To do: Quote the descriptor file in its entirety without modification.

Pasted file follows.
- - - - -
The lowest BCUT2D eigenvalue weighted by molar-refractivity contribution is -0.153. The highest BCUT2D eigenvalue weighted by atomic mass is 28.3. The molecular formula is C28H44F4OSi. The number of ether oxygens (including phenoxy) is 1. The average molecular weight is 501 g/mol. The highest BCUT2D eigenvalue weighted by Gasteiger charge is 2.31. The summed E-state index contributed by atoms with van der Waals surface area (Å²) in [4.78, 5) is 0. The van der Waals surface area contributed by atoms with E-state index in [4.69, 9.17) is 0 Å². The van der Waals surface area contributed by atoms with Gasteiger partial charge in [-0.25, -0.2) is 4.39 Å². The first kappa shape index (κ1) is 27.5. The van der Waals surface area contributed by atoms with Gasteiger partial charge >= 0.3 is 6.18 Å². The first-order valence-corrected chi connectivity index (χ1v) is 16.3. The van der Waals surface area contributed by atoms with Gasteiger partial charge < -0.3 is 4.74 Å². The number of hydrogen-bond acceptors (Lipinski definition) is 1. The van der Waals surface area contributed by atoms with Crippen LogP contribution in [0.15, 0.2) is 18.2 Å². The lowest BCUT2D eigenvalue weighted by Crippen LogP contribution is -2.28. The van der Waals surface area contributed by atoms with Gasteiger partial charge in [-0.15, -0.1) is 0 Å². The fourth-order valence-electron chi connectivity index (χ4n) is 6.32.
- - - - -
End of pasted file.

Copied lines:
The lowest BCUT2D eigenvalue weighted by molar-refractivity contribution is -0.153. The highest BCUT2D eigenvalue weighted by atomic mass is 28.3. The molecular formula is C28H44F4OSi. The number of ether oxygens (including phenoxy) is 1. The average molecular weight is 501 g/mol. The highest BCUT2D eigenvalue weighted by Gasteiger charge is 2.31. The summed E-state index contributed by atoms with van der Waals surface area (Å²) in [4.78, 5) is 0. The van der Waals surface area contributed by atoms with E-state index in [4.69, 9.17) is 0 Å². The van der Waals surface area contributed by atoms with Gasteiger partial charge in [-0.25, -0.2) is 4.39 Å². The first kappa shape index (κ1) is 27.5. The van der Waals surface area contributed by atoms with Gasteiger partial charge >= 0.3 is 6.18 Å². The first-order valence-corrected chi connectivity index (χ1v) is 16.3. The van der Waals surface area contributed by atoms with Gasteiger partial charge < -0.3 is 4.74 Å². The number of hydrogen-bond acceptors (Lipinski definition) is 1. The van der Waals surface area contributed by atoms with Crippen LogP contribution in [0.15, 0.2) is 18.2 Å². The lowest BCUT2D eigenvalue weighted by Crippen LogP contribution is -2.28. The van der Waals surface area contributed by atoms with Gasteiger partial charge in [-0.15, -0.1) is 0 Å². The fourth-order valence-electron chi connectivity index (χ4n) is 6.32.